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Dress code

When Pope Benedict XVI visits the U.S., what he wears could send a message to Catholics.

April 06, 2008|Michael McGough | Michael McGough is senior editorial writer for The Times.

Pope Benedict XVI's visit to the United States later this month has inspired speculation about what the pontiff will say to his sometimes restive American flock. Will he use a lecture at Catholic University in Washington to chastise Catholic colleges and universities for succumbing to secularism? Will he make more than an oblique reference to the pedophilia scandal that led to the resignation of Cardinal Bernard Law as the archbishop of Boston (a city not on the pope's itinerary)?

And there's another interesting question for American Catholics on both the left and the right: What will the pope wear?

When Benedict celebrates Mass in Yankee Stadium on April 20, he will be clothed in the raiment of his office -- a poncho-like vestment called a chasuble and the double-peaked bishop's cap known as a miter. Asking if the pope will be dressed up is like asking whether the pope's Catholic.

But the Catholic Church is a house with many rooms, and those rooms have different clothes hanging in the closets. To the delight of conservative Catholic bloggers, Benedict -- the pope who has ordered wider use of the Latin Mass of the Council of Trent -- has lately been donning elaborately embroidered vestments and miters in what is called the "Roman" style, in contrast with the neo-medieval "Gothic" style that made a comeback after the Second Vatican Council.

The Gothic style features short, squat miters and full, flowing chasubles. The Roman style, a product of the Baroque era, produced the super-tall miters beloved of anti-Catholic polemicists (the cartoonist Thomas Nast portrayed bishops as crocodiles, with the two points of their miters forming jaws) and chasubles reduced to the point that they resemble an embroidered sandwich board. This style of chasuble is known as the "fiddleback" because the front portion is shaped like a violin.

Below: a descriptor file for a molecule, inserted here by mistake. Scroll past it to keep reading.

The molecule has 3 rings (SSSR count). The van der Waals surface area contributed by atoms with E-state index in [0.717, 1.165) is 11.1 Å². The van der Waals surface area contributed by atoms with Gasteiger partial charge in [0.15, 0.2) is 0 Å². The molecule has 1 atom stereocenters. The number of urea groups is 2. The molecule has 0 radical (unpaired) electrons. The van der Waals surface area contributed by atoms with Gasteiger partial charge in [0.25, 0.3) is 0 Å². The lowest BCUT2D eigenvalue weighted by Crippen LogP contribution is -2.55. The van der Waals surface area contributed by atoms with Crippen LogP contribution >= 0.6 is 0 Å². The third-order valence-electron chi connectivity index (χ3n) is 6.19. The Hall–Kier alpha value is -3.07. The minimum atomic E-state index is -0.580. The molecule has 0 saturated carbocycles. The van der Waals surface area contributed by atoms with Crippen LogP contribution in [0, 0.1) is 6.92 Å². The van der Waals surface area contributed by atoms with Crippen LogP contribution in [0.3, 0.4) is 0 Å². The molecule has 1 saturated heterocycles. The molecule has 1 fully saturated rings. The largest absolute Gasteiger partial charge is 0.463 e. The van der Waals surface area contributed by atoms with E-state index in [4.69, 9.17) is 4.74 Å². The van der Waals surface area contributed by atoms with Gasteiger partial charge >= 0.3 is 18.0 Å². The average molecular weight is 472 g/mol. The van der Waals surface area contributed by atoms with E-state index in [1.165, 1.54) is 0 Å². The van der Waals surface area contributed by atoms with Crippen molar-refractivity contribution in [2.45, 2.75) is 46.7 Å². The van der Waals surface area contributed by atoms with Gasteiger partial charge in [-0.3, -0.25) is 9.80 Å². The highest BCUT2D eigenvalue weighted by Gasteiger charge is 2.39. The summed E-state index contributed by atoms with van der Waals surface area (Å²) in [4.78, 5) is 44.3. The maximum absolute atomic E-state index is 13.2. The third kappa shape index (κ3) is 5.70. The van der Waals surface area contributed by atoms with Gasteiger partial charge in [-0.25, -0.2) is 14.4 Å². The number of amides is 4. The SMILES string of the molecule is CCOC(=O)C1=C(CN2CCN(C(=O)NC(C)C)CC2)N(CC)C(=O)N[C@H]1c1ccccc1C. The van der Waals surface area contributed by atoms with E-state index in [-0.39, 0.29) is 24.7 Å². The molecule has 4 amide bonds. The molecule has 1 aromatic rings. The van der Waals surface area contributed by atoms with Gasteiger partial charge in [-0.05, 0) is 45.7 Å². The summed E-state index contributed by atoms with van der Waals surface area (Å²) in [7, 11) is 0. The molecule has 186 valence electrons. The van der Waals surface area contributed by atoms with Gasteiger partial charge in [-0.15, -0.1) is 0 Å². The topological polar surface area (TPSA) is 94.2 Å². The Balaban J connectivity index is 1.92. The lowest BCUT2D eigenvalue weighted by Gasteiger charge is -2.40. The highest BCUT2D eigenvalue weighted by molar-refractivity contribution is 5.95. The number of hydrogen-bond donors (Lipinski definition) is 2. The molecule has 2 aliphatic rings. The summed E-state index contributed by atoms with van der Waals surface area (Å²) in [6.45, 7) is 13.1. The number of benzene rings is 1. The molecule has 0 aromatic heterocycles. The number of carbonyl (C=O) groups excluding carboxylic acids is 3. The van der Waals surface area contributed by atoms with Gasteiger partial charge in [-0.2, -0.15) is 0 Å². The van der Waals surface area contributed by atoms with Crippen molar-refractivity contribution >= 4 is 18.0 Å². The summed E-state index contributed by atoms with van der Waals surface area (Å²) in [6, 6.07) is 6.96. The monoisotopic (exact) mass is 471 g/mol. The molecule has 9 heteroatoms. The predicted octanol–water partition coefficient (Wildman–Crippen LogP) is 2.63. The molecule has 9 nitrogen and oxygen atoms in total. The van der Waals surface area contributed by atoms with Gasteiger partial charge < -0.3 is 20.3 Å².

Fiddleback chasubles and skyscraper miters were the norm in the Roman Catholic Church through the early part of the 20th century. The Gothic style, which hearkened back to the 12th century, was viewed with suspicion in Rome partly because it was favored by priests of the Church of England who wanted to reestablish their church's Catholic heritage. (Ironically, some of those "Anglo-Catholic" clergymen were imprisoned in the 19th century for wearing what Protestant-minded Anglicans regarded as the "rags of popery.")

But the Gothic revival was also supported by some Roman Catholic scholars, the same scholars whose studies laid the groundwork for the liturgical reforms -- including Mass with the priest facing the congregation -- that followed the Second Vatican Council. In a 1931 book celebrating Gothic vestments, the influential Benedictine monk E.A. Roulin fulminated against the "horribly heavy" and "vulgar" fiddleback chasuble.

When I served Mass as an alter boy at in Pittsburgh in the early 1960s, the vestments were all Gothic, the fiddlebacks of the 1940s and 1950s having long been mothballed. I didn't realize, until I read Garry Wills' "Bare Ruined Choirs," that Gothic vestments were associated with liberal Catholicism.

After Vatican II, the pope caught up with Pittsburgh. When Pope Paul VI celebrated Mass in Yankee Stadium in 1965, he wore a flowing but not particularly elaborate Gothic chasuble and a mid-sized miter. His successors -- John Paul I and John Paul II -- also favored Gothic chasubles, though they occasionally donned skyscraper miters.

Then the papacy passed to Cardinal Joseph Ratzinger, a critic of post-Vatican II liturgical practices who traced his own vocation to the priesthood to a youthful infatuation with the old Mass as it was celebrated in Baroque-loving Bavaria. In a 1997 memoir, Ratzinger recalled how "it was a riveting adventure to move by degrees into the mysterious world of the liturgy which was being enacted before us and for us at the altar."

Assisted by Archbishop Piero Marini, the papal master of ceremonies he inherited from John Paul II, Benedict sported Gothic vestments and modest miters for a while. But last year, the pope replaced Marini with a prelate with the same last name, Msgr. Guido Marini. With the assistance of Marini No. 2, Benedict has returned to his liturgical roots, sporting massive miters, celebrating Mass in the Sistine Chapel with his back to the congregation and leading Good Friday services vested in a fiddleback chasuble. The pope's aides say that his choice of vestments is designed to demonstrate continuity with the church's past. Liberals are more inclined to see it as a slap at the spirit of Vatican II.

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